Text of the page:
I read Destination Simple: Everyday Rituals for a Slower Life by Brooke McAlaray for a new year’s reset. The tiny book can be read in one sitting, but it’s also great to dip in and out of as you let the ideas marinate.
Unlike more rigorous guides, such as David Allen’s Getting Things Done (which I also love), Destination Simple is one to reach for when you’re feeling overwhelmed—when you want to sink into your day versus power through it.
Broken into three parts, it first presents useful rituals like single-tasking, unplugging, emptying your mind, prioritizing just three things, and gratitude. Next it offers morning and evening rhythms. And finally come parting words on tilting (the opposite of seeking balance), noticing, and enjoying life. Above all, it advocates for a relaxed state of mind and ritual-guided versus schedule-dictated days.
There are no shocking revelations in the rituals section. Anyone who reads personal productivity books or blogs is well-versed in the ideas offered here. We’ve been warned of the dangers of multitasking, digital distraction, and endless to-do lists for years now (though our behavior suggests that we can still use reminders). We’ve heard all about the power of gratitude lists, mindfulness, and brain dumps.
McAlaray’s fresh idea is that adopting the seven specific rituals she highlights—plus morning and evening routines and a generous dose of flexibility—is “the easiest, most successful way to create a simpler, slower life.” It’s the combination, not the techniques alone, that make the difference.
In Part Two, McAlary makes a helpful distinction between rhythms and routines. “Routine is rigid and inflexible and makes you feel that a set sequence of events needs to happen precisely or the exercise is a failure,” she writes. “Rhythm, however, is a much friendlier notion. It speaks of order and understanding and flexibility and movement and fluidity.”
She offers examples of morning and evening flows to illustrate how you can create calm and satisfaction by thinking about what works for you, allowing sufficient time for your chosen rituals, considering others’ needs, and staying flexible. Establishing the rhythm can take a few weeks of trial and error, tweaking and changing, but the investment pays off in time-awareness.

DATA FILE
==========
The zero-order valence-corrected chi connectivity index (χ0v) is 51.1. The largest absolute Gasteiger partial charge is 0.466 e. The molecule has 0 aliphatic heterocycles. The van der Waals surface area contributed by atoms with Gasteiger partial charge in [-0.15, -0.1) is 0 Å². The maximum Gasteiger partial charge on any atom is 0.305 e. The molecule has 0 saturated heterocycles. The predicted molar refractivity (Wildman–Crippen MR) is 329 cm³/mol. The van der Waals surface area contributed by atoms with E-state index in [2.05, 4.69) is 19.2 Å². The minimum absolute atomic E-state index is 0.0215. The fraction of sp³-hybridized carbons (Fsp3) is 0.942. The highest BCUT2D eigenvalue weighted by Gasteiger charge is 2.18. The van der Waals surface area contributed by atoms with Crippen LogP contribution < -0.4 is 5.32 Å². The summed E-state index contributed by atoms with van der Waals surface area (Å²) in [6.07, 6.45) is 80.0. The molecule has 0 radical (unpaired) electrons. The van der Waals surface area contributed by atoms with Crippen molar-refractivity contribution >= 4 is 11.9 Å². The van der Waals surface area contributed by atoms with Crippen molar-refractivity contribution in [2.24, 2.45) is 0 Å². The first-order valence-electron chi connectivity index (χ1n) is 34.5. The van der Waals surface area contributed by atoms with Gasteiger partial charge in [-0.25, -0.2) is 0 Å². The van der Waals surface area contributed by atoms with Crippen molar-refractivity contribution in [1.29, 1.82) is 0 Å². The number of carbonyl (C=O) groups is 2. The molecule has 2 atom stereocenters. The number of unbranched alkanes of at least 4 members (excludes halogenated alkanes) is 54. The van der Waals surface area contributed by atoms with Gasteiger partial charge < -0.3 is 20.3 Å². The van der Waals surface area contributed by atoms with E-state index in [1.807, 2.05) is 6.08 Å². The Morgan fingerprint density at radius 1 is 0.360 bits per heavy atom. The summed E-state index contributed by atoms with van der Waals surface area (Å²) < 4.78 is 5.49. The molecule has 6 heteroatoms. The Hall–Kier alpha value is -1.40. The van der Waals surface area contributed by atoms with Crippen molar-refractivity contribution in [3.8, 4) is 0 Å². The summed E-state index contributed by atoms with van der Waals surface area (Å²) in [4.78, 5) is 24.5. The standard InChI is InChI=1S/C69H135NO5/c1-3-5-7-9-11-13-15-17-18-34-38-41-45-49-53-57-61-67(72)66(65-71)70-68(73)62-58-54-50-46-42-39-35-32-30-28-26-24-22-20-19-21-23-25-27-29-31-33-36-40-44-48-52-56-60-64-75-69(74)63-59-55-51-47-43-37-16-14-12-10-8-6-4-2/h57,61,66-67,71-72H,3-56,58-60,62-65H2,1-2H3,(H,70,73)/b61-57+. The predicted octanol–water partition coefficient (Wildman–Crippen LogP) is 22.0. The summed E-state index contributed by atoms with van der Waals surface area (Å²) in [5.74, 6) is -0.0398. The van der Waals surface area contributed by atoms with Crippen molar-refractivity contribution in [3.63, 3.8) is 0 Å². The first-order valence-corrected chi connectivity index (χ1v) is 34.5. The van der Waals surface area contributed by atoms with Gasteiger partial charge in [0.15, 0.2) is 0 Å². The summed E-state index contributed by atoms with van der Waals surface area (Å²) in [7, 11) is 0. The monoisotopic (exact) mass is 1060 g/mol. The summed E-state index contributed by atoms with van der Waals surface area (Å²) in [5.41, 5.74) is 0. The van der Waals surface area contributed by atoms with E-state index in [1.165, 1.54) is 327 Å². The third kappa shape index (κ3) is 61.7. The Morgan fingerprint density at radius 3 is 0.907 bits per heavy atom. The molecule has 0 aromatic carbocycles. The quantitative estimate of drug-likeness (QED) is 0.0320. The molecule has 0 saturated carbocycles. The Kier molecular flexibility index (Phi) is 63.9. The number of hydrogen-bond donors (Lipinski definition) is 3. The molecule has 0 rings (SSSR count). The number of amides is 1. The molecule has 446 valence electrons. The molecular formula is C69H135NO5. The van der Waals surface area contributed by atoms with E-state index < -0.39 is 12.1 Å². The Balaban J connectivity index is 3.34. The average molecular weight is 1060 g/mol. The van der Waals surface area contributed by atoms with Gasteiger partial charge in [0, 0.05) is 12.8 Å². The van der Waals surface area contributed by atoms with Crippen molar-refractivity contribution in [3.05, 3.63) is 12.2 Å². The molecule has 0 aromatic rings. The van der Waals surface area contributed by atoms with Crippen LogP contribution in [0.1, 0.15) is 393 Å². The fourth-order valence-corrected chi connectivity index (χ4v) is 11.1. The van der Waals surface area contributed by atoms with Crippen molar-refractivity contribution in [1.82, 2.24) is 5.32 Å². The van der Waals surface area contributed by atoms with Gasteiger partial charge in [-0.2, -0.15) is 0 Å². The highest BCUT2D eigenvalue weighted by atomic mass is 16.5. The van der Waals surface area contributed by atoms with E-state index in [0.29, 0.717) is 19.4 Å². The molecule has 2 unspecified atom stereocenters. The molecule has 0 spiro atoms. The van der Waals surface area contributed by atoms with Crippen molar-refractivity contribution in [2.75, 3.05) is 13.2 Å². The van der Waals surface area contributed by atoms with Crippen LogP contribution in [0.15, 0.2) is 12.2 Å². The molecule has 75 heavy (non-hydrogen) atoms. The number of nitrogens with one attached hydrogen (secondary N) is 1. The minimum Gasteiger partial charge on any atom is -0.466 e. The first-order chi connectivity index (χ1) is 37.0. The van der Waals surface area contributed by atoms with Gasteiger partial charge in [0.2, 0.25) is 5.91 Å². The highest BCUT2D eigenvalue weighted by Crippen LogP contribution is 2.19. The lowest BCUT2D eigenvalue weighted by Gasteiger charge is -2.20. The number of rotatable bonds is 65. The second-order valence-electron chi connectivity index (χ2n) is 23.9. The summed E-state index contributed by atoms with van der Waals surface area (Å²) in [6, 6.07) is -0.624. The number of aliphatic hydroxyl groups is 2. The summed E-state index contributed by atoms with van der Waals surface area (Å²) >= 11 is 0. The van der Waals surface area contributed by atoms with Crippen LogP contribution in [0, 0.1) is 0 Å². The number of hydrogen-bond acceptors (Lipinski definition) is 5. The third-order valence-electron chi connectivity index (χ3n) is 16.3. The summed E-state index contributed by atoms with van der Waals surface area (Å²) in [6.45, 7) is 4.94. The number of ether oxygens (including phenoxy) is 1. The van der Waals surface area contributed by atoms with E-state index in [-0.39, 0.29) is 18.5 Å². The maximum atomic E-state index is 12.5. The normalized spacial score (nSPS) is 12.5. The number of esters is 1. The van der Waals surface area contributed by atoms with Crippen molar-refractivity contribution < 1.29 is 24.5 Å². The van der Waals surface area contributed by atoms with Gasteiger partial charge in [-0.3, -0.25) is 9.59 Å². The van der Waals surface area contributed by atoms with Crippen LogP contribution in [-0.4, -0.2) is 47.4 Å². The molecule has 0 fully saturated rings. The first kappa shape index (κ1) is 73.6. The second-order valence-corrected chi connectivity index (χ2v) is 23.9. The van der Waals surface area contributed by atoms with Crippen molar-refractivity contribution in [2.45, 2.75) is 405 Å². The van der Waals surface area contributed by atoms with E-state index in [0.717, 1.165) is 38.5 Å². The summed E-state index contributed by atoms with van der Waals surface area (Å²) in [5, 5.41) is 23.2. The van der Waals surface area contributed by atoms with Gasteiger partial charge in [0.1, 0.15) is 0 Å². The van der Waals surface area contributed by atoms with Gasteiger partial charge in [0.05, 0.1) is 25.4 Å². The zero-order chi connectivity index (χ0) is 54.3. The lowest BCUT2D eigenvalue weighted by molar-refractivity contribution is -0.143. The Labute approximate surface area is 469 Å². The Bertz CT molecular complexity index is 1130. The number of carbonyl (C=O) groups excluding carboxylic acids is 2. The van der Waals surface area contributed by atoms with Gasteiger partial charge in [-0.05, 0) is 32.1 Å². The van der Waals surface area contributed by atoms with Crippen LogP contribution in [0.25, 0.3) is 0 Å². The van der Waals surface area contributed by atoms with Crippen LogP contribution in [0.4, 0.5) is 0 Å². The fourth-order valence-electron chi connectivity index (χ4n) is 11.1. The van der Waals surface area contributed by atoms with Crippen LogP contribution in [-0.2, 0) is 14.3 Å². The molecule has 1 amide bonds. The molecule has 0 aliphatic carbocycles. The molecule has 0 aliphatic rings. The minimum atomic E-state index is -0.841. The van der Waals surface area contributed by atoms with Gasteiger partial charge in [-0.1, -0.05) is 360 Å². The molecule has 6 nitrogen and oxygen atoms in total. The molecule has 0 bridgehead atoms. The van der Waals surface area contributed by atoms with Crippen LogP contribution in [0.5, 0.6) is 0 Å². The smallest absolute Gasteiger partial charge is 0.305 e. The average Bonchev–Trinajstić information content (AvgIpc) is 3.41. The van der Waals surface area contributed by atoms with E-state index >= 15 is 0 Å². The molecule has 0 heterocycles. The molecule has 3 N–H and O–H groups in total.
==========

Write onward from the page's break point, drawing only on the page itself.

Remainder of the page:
“The beauty of this rhythm is that if certain things don’t happen (I don’t get the laundry on, for example) things don’t fall apart: I’ll just do it later,” she writes. “Similarly, if I don’t get time in my office, I know I’ve either chosen more sleep (a valid choice some mornings!) or the kids have needed me and I’ll have the same time available to me tomorrow. It’s about being organized enough—but also knowing when to let go.”
The call to fluidity made the biggest impression on me. “Tilting,” she calls it, citing a 2009 Marcus Buckingham study. Forget balance, she urges, which is “impossible to achieve, stressful to attempt and boring to live.” Instead, learn to tilt, which is to say intentionally and decisively lean into some things and lean away from others in the moment, as needed.
“We can’t be everything to everyone in every moment, and tilting makes it clear that by saying yes to one thing, we’re saying no to another in that moment,” she writes. “And what’s more, it’s OK to do so.”
Cheers to that.
Do you have any go-to books that help you rethink or reset how you organize your life and its endless stream of inputs and information? Are your days more ritual-guided or schedule dictated? How okay are you with imbalance in your life?